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View Sample Pages : New Braunfels Herald Zeitung, May 16, 1991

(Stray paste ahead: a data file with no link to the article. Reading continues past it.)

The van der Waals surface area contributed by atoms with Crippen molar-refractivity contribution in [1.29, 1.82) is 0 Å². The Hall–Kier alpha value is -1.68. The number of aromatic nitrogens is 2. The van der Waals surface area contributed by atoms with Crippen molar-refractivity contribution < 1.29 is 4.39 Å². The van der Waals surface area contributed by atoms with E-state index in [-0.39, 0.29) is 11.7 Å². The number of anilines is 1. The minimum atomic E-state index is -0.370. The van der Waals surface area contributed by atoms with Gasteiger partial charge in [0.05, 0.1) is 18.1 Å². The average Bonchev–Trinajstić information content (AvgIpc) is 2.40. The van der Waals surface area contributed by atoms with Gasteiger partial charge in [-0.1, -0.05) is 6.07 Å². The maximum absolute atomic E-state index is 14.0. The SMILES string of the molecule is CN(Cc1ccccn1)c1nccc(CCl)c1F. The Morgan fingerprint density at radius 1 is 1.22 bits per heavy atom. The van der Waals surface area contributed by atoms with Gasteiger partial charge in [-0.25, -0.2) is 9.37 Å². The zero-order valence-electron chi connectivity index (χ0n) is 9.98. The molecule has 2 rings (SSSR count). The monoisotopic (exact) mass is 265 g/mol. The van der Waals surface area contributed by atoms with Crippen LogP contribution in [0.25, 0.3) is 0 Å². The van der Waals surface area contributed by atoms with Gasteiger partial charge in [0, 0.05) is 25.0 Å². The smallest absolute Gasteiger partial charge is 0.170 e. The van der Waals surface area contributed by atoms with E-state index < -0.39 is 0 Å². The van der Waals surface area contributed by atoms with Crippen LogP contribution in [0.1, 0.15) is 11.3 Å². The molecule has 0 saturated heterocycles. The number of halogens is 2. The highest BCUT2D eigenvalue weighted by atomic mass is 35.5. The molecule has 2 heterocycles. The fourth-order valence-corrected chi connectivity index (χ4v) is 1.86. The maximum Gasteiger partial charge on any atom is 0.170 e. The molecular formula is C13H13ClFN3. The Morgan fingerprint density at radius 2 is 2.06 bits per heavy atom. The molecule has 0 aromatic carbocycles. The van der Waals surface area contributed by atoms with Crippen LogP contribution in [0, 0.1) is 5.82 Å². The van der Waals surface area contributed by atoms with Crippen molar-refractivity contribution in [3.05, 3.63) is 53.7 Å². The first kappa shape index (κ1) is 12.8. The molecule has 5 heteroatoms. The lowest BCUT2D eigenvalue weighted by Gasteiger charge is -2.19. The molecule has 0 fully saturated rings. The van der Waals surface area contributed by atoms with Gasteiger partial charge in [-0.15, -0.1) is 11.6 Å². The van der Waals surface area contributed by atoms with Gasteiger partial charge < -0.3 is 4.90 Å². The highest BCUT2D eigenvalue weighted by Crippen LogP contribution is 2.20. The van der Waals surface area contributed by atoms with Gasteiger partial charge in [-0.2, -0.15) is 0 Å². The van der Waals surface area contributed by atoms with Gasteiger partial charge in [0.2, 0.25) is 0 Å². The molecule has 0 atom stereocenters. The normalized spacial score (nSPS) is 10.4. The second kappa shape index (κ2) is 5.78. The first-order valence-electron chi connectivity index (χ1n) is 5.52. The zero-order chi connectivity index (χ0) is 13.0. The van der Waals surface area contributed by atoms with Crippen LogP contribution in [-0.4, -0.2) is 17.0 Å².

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New Braunfels Herald Zeitung (Newspaper) - May 16, 1991, New Braunfels, Texas Sports Thursday, May 16, 1991    Herald    Z#/fungt    New    Braunfels,    Texas    Page    9Pistons hold back Boston to take 3-2 series lead BOSTON (AP) — The Detroit Pistons knew the Boston Celtics, winners of an NBA recon! 16 titles, had the will and the skill to rally from an 18-point deficit. The Pistons also knew, having won the last two championships, that they wouldn’t come unraveled when the Celtics came back. A 79-61 cushion shriveled to nothing when Larry Bird’s 18-footer tied the score at IOO with 3:40 left. But Bill Laimbccr’s long-range bombing carried the Pistons to a 116-111 victory Wednesday night, giving them a 3-2 lead in the best-of-7 Eastern Conference semifinal. Detroit is a win away from a third straight conference final matchup with the Chicago Bulls, who defeated Philadelphia in five games. Portland plays host to the Los Angeles Lakers in the opener of the Western Conference finals on Saturday. In a scries in which the homccourt hasn’t been an advantage, Detroit can clinch at home Friday night. Boston, 1-1 on the road and 1-2 at home in the scries, would be home for a seventh game on Sunday, if necessary. ‘‘It’s not grim in here,” guard Dee Brown said in Boston’s locker room. “We just have to go back there and (win) again.” “I like Boston, but I sure don’t want to come back here for Game 7,” Detroit Coach Chuck Daly said. “Only on vacation.” Wednesday night’s game was hardly that for the Pistons, who couldn’t relax until the final seconds even though they never trailed in the last period. ‘‘They made a tremendous run in the fourth quarter,” Detroit’s James Edwards said. “I knew they would.” And the Pistons, with all their big game experience, were ready for it. “A few years ago, we probably would have lost our poise in a situation like that,” Detroit's Vinnie Johnson said, “but we kept executing offensively and defensively.” The deadliest executioner was Lainibcer. He had made just 16 of 47 shots, a 34 percent average, in the first four games. But on Wednesday night, he was 8 for-14 and made his last three shots. In the first four games. Joe Dumars made 37 percent of his shots and Johnson only 31.6. But in Game 5, Dumars was 9-for-17 from the field and 13-for-13 from die foul line for a game-high 12 points. Johnson was ll-for-19 for 24 points I aimbeer also had 24. “We knew, sooner or later, their guards would gel hot,” Boston Coach Chris Ford said ‘‘Detroit shot the ball real well.” The Celtics did get 30 points from Reggie I-ewis and 19 from Brown. They also shook off their rebounding woes in the series, beating IVtroii 43-33 off the boards. And they overcome numerous adversities lo fight back Bird, hampered by a bad back, was ineffective for the first three quarters. Center Robert Parish turned his ankle three tunes in the first halt and >at out the second, his status for Game6 was unknown. And Detroit used a 12-2 run al the end of die first half to go ahead 65-55 and a 10-2 spurt at the start of the second to lake a 75-57 lead with 8:48 left in the third quarter. The Pistons still led 98-88 before a 12-2 Boston nm ucd the game. “We played ourselves into a big hole, Boston’s Kevin McHale said. “We battled hard, but it’s not any good unless you win.” Bird had IO of his 16 points in the final period but missed his only two shots after he tied the score 100-100. Dumars scaled the win with six free throws in the last 12 seconds. The outcome had seemed settled king before. “Our backs were to the wall and we responded,” Boston’s Joe Klcinc said. “We got ii down to where they had to make the big shots, and they did ’ Canyon boosts summer athletic programs By TOM LABINSKI Sports Editor Athletes looking to stay in shape or youngsters looking to find a fun way to while away the sum mer days will find something to their liking ai Canyon High School. The school has intensified its summer athieui program, and will offer something for all ages. “The summer program has been here for quite a while, but we kicked in by doing some things for the younger kids,” said CHS Athieuc Director Lar ry No worn >. One of the featured attracuons will be the Canyon Summer Recreation Program, open to all ages from June IO through July 18. The program includes a weight program and an AAU track program The recreational program will lake place in Ute afternoon and evenings. Students ut middle school or younger can parucipaie rn volleyball, basketball and ping pong from 5-7 pjn. daily. Those in high school and adults can take pan from 7-9 p.rn. in die same acuviues. The registrauon fee is SIS before June I and 520 after that date. Out of town guests can register for $2 on a daily basis. The AAU track program is for athletes ages 9-18, with running events pracuced on Mondays and Wedensdays and field events on I uesdays and Thursdays. Pracuces will be from 6:30-8 pan. at Ute high school track. The first meet is scheduled for June 15, with a South Texas meet in McAllen June 28-29 and a regional meet in San Antonio on July 5-6. T he weight program wilt also be held at the high school. An mstrucuonai class lur ail ages will br held from 9:30-10:30 a.m., with open Idling for all ages from 10:30-11:30 ami. An utsirucuunal class lur middle school students Four teams vying for the SWC title as tourney begins and younger will take place from 5-6.30 pan . with open lifting available to high x.hool students and adults from 7-9 pan A quarterback and receiving football camp fur students currently ut the sixth, seventh and eighth grades will be held die week of June 24 TTie receivers will learn die techniques ut stance. the parts of a route, basic routes, stalk blockutg and candling skills. Quarterbacks will learn die tech tuques of lakuig a snap from center, a three step drop. a five step drop, Run arui Shoot steps, ball haridiing, faking, snap count, huddle control and duuwmg skills. Die schedule will run from 8-11:30 a rn Jail) at the high school practice fields Die registration fee is 530 before June I and 540 ilia cal ter. "We wanted to give die younger kids, especially, somediuig to do during die summer," Now oui) ay. IO CO! LEGE STATION (AP) — The 15th and final Southwest Conference Tournament follows the wildest regular season in league history. Texas took the title with seven k>s sos most ever for a first place team and Texas Tech didn t qualify for the tourney despite a school record 42 victories. Next >ear, the conference will switch to a 36 game, round-robm schedule I he league s seven schools that compete in baseball will play duce game scries home and away, representing the longest campaign rn the 76 year history of iniraconfcrcncc SWC baseball While Texas and AJkM are making their 14th and lith uips to die post season tournament starting today, Baylor is playing for the eighth time and Texas Christian is making its first appearance. “That would have been a lough dung for me to live with for the rest of my life — being the only team to have never nude ii after all these years and then not make the last one,” said TCL' Coach Lance Brown. TCU gained the berth alter being tied with Houston and Arkansas for fourth place and then winning the tie-breaking piocedure. ICU is also the only learn in the tournament that is not ranked or has never been ranked among the nation's top 25 teams. The first round pits the Horned Frogs (32-23) against SWC regular season champion and sixth-ranked Texas (43-16), while the IOih ranked Aggies (41-19) face the 24th-ranked Bears (40 16). “This team is very drtlereru,” void Blown, a TCU All American ut 1963 “I thought that if we could get a break here or there we could beat Texas. I feel more confident this year Before it was just a prayer ” IVV comes rn with pietuy of firepower in AU SWC performers Chris Thomsen and Scott Malone Thomson hit 20 heinie runs, which is currently second on the Frogs’ all ame list and is third in the nation. The junior first baseman also brought home 63 runs. Gill bitt ubing Koehler f oerster S. Mourn Al br ooh! Hunter M Hearn Davis Malone led the conference in overall hitting with a .392 average, followed by Thomsen’s 368. Travis Barr is the Frogs* top pitcher with an 8 5 record. Even if Baylor doesn't win die tournament. Coach Micky Sullivan dunks his squad rn iglu gel a NC’A A regional bid anyway. “We’ve won 40 games, said Sullivan, who still owns die SWC record for his 519 baiung average as a Baylor player un 1954. “And most of that was done without one of the best pitchers in the nation.” Die Bears have been widioul Scott Ruffcorn since April 7 when he strained a muscle near his elbow at ut logging a 7-1 mark. Ruffcom will not sec any action in the tournament. Duce other Baylor starters ire also questionable “We've had to work around our pitching,” said outfielder Mike Robison, who is the SWC’s all-time leader in steals. “We’ve hon good liming as far as scoring runs. When our fill-in pitchers have given up a lot of runs, we’ve been able to score a lot to cover.” I "he Bears boa>t a conference-best k)2 team baning average led by John Finked 342. “I think if we win one game here, we vc got a pretty good argument,” said Sullivan who noted dial the Bears swept die IOth-ranked Aggies here. “I hope they take three teams.” . Schandua IC* Cl Fottik OKeete Kaulrnann Way Quaver Wingate Riedel Cannon Rive? Hall Syamken YoungGill & Steubing selected as year’s top athletes at Canyon I ligh By I OM LABINSKI Beotia Editor Fain Gill and Orris Steubuig were named Canyon High School’s best all around atli lutes for 1990-91 as die All Spoil* Booster Club frosted its .pong banquet Wednesday night at die scfiooi commons Steubing — who competed in football, baseball, Back and powerlifting — was also given die U.S. Marine Distiltgtushed Addcte Award for showing poise and courage, and was named Most Valuable on die powcrhtl-uig learn. Gill who competed rn volleyball, basketball and uatk - was named die school’* Best All-Around f emale Amide lur die current school year Volleyball and basketball player hun Koehler was given die Ben Hardy Award, named alter die tonner Canyon coach lor displaying (cadetship in school and in addcitcs Kirsten I ocisiei was given die CougarcUe Heart Award as an unsung hero, while Steven I leal n was given die Cougar Heart Award Runners Slianuon Albrecht and Pal Hunter received die Jimmy Muciuch Scholarships named for die Canyon nock athlete killed iii an automobile accident Receiving die Booster Club SJiolui ships were sennas Steven and Mutuel Ileum, Gina Davis and Koehler. Steubing was named Most Valuable Row edifier after reaching die state meet. Casey Kmchioc was rtamed Most Improved on die learn Jimmy Scltandua and David Stuckey were named co MV Es on die regional qualify trig golf team, while Katherine MeGaiily wa* named die gills MVF. Will I oitik was named Most hii|»ioved on die gull team Albrecht, who 1 cav bcd die state meet ut all foul years al Canyon, was named Most Valu able Runner on die girls track team. Hunter rec eived die same award on the boys team Christina O’Keefe was named Most improved on die track learn, with Becky Kaufman!! receiving the Top Sprinter award. F-mil) Way was named die winner of the Fighting Spit it aw ard Nneka Cleaver and br mc Wing ate were named the outstanding female and mule ten ills players, respectively, after leading Canyon to the district title Katie Riedc! and Andrew Cannon were named Most Impi civ eel. Outfielder Democ ah Rivers wa* named the Offensive MVF of die Cougar baseball tearn, with third baseman Junior Rodrigue/, turned the Defensive MVF. Filcher Bryan Arnold received Most Improved honors, while Rey Luna won the Team Spirit award. Named as Super Sjioit* Scholars on die cheerleading squad after being on the honor roll for four of the five six-week grading periods were Gina Davis, Jeff French, A|»r»l Hall, Cary Syamken, Elizabeth Young, Rishannc Weidncr ami Karla Wa pies. Brett Zaeske (left), a member of last year s Canyon Track Club, takes    many programs being ofter at CHS this summer off out of the starting blocks in a race last year. The CTC is one of the ;